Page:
Archive — BBC Radio 2
The radio institution celebrates its 70th birthday today. I enjoyed this history of the programme from Andy Walmsley.
I had no idea that Any Questions? was originally developed as a stop-gap to fill a hole in a regional schedule. From its beginnings on the West of England Home Service, within two years it was being regularly broadcast nationwide — first on the Home Service, but quickly also on the Light Programme.
Within quite a short time, sixteen million people were regularly listening to the programme. Frank Gillard had got his mass audience.
(Despite its appeal to the masses, it’s difficult to imagine a programme like this on the modern-day Radio 2.)
It seems that the programme has changed little in its 70 years, which is an extraordinary feat of longevity. Not only that, its carbon copy TV version, Question Time, appears as popular as ever. I can’t really stand to listen to or watch either of them.
After Chris Evans — Why women are leading the race for the breakfast slot
In a sense, it’s no surprise to see women as front-runners to replace Chris Evans as BBC Radio 2 breakfast show presenter. It is a scandal that, until recently, no women had a regular slot during the day on Radio 2 since the 1990s.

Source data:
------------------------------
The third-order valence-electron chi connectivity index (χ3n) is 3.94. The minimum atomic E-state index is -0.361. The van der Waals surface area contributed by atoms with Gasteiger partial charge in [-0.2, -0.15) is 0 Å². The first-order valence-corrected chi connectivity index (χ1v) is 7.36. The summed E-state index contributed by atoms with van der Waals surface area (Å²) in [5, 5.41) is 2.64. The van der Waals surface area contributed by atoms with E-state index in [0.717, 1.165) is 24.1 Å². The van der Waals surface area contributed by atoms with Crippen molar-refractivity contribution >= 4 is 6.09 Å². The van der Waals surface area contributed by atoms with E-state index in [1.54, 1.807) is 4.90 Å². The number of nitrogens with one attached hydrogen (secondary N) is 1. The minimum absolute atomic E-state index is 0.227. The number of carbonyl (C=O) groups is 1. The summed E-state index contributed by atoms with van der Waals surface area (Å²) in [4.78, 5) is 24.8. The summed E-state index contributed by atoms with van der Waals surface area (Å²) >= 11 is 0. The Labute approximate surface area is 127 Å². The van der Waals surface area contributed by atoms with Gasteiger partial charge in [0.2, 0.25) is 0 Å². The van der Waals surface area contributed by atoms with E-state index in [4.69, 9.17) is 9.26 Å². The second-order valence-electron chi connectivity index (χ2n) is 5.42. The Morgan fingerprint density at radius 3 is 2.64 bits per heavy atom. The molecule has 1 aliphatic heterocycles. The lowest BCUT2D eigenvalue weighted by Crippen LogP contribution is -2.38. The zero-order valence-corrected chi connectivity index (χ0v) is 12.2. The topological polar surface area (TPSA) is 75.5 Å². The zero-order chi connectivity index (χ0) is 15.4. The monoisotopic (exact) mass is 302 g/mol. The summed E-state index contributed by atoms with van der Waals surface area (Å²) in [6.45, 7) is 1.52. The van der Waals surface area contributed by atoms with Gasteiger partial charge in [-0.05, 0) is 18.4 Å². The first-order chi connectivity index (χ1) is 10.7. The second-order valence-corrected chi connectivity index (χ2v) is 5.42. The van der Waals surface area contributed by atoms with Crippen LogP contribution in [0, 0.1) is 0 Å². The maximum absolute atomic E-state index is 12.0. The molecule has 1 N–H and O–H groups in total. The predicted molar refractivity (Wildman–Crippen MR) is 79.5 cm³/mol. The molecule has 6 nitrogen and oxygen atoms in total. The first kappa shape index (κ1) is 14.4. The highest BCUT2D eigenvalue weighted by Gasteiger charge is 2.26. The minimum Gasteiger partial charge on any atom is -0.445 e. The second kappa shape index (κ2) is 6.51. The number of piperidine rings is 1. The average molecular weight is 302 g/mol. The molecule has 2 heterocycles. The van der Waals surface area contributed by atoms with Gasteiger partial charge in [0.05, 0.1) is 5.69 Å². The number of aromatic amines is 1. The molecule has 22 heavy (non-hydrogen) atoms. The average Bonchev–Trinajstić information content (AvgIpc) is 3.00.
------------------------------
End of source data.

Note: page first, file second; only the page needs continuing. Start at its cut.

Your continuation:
Radio 2 always explained that the male presenters were hugely popular. And I can think of several people who would likely switch off the Radio 2 breakfast show if Sara Cox were to get the gig. But as Miranda Sawyer notes:
[Sara] Cox and [Zoë] Ball are considered the women most likely to break Radio 2’s all-male daytime club because many men still think of them as “one of the lads”.
I am a relatively reluctant listener to the Radio 2 breakfast show. I’m not averse to Sara Cox per se.
But regardless of who takes over, Alex and I have already decided we will listen instead to Lauren Laverne when she takes the helm of the BBC Radio 6 Music breakfast show in January. I have avoided its current host Shaun Keaveny because… I find it too blokey.